We believe that direct revelation ceased with the close of the Canon when the Book of Revelation was written (Revelation 22:18-19). Therefore the gifts that operate today are non-revelatory in nature. We believe that no person possesses the gift of healing today. Yet God does hear and answer the prayer of faith. He can and indeed does heal the sick, suffering, and afflicted in accordance with His own perfect will (Luke 18:1-6; John 5:7-9; 2 Corinthians 12:6-10; James 5:13-16; 1 John 5:14-15).

Section 6: The Doctrine of Angels

We believe that God created spirit beings called angels (Psalms 148:1-5; Ephesians 6:12; Colossians 1:16; Hebrews 1:14).

We believe that one of these angels, Satan, rebelled against God and fell from his original state leading one third of the angels into sin (Matthew 25:41; Jude 6; Isaiah 14:12-17; Revelation 12:4). This was the origin of sin (John 8:44). As the chief adversary of God's people and the god of this world (2 Corinthians 4:4), Satan must be continually resisted by believers (Ephesians 6:13-18; James 4:7). The final destiny of Satan and his angels will be the lake of fire (Matthew 25:41; Jude 6; Revelation 20:10).

Section 7: The Doctrine of Man

We believe that Adam was the first literal man and Eve the first literal woman (Genesis 1:26-27; 2:7). They were created in the image of God (Genesis 1:26-27) by direct acts of God on the sixth day of creation. At the time of their sin they constituted the entire human race (Romans 5:12; 1 Timothy 2:13, 14).

We believe that Adam and Eve were subjected to a moral test, which they failed (Genesis 2:16-17, 3:1-7). Adam's transgression brought sin into the human race. All men suffer the consequences of Adam's sin because Adam was the father of the human race (Romans 5:12). Thus a sin nature is passed to every person at the very point of conception (Psalm 51:5).

We believe that all men are sinners both by nature and by choice (Romans 3:10-13), are totally depraved and are incapable of saving themselves (Psalm 49:7-9; Romans 6:23; Ephesians 2:8, 9). Sin results in separation from God (Isaiah 59:12) and the sentence of eternal punishment in the Lake of Fire (John 3:18; Revelation 20:12-15).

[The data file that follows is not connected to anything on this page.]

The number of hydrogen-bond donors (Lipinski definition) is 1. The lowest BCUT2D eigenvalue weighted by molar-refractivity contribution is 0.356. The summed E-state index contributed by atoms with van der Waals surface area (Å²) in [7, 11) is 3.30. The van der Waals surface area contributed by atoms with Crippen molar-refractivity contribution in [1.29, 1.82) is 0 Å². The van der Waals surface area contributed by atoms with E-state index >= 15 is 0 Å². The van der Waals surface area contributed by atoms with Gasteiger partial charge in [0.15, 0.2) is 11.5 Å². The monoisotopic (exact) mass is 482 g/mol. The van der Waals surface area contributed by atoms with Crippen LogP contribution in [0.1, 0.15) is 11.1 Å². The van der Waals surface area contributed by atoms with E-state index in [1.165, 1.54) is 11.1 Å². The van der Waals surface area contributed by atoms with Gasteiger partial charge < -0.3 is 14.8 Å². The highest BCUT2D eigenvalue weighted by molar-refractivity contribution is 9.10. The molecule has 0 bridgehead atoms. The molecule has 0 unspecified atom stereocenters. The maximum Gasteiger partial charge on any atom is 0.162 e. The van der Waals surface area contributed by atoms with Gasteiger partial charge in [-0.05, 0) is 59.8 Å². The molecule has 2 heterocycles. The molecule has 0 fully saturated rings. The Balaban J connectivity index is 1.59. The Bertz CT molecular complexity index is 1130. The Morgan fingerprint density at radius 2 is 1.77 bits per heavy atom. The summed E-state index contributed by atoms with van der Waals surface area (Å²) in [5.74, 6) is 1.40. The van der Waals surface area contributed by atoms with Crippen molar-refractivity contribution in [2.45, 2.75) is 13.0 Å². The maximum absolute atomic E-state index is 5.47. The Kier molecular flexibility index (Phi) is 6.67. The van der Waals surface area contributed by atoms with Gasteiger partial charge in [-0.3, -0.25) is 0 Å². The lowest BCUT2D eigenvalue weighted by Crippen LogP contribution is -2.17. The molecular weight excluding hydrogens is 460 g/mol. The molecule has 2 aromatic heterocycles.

Section 8: The Doctrine of Salvation

We believe that God has not abandoned mankind to sin (Romans 5:8; 2 Peter 3:9) but in love has provided a way of salvation through Christ's shed blood (John 14:6; Hebrews 9:22, 26). Christ died as a substitute for mankind (Isaiah 53:4-6), providing salvation as a free gift available to all humanity (Roman 6:23, 10, 13; 1 John 2:2). Salvation may be appropriated only after hearing the gospel and yielding to the convicting work of the Holy Spirit (Romans 10:9-10, 17; John 6:44).

We believe that those who believe the gospel message, personally repent of their sins and receive Christ as Lord and Savior are eternally secure forever (John 5:24, 10:27-29; Romans 8:31-39). We believe that each believer is set apart to God from the power of sin positionally, progressively, and ultimately. This setting apart is called sanctification (Hebrews 10:10- 14; Romans 12:1-2; Philippians 3:21). Positionally believers are, at the moment of conversion, eternally set apart as belonging to God by redemption, placed in the family of God as children, and endowed as joint heirs with Christ (Romans 8:14-17; Hebrews 10:10-14). Progressively believers are to be yielded to the Holy Spirit's control through the Word of God, self-examination, confession of sin and repentance, watchfulness and prayer (1 Thessalonians 4:3, 5:23; 1 John 1:9, 2:29; Ephesians 5:18, 6:18; John 17:17).